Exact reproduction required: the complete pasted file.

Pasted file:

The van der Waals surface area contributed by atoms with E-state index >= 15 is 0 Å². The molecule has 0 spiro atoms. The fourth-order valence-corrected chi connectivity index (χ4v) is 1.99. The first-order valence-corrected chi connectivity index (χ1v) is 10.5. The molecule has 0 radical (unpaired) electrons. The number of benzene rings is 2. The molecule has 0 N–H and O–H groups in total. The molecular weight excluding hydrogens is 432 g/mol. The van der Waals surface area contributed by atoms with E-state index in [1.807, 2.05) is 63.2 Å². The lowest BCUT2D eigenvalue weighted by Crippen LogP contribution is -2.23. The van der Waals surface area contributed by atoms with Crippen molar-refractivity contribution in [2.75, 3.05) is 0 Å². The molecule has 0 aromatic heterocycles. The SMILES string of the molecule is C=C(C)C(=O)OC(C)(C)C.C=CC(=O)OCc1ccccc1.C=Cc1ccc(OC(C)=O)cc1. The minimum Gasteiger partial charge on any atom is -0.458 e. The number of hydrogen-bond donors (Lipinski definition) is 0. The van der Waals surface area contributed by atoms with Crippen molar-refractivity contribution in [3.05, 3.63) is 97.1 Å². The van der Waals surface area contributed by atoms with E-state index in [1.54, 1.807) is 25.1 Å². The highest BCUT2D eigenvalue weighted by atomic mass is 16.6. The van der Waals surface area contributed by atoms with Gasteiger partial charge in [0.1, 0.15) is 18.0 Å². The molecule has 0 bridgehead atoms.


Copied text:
The van der Waals surface area contributed by atoms with E-state index >= 15 is 0 Å². The molecule has 0 spiro atoms. The fourth-order valence-corrected chi connectivity index (χ4v) is 1.99. The first-order valence-corrected chi connectivity index (χ1v) is 10.5. The molecule has 0 radical (unpaired) electrons. The number of benzene rings is 2. The molecule has 0 N–H and O–H groups in total. The molecular weight excluding hydrogens is 432 g/mol. The van der Waals surface area contributed by atoms with E-state index in [1.807, 2.05) is 63.2 Å². The lowest BCUT2D eigenvalue weighted by Crippen LogP contribution is -2.23. The van der Waals surface area contributed by atoms with Crippen molar-refractivity contribution in [2.75, 3.05) is 0 Å². The molecule has 0 aromatic heterocycles. The SMILES string of the molecule is C=C(C)C(=O)OC(C)(C)C.C=CC(=O)OCc1ccccc1.C=Cc1ccc(OC(C)=O)cc1. The minimum Gasteiger partial charge on any atom is -0.458 e. The number of hydrogen-bond donors (Lipinski definition) is 0. The van der Waals surface area contributed by atoms with Crippen molar-refractivity contribution in [3.05, 3.63) is 97.1 Å². The van der Waals surface area contributed by atoms with E-state index in [1.54, 1.807) is 25.1 Å². The highest BCUT2D eigenvalue weighted by atomic mass is 16.6. The van der Waals surface area contributed by atoms with Gasteiger partial charge in [0.1, 0.15) is 18.0 Å². The molecule has 0 bridgehead atoms.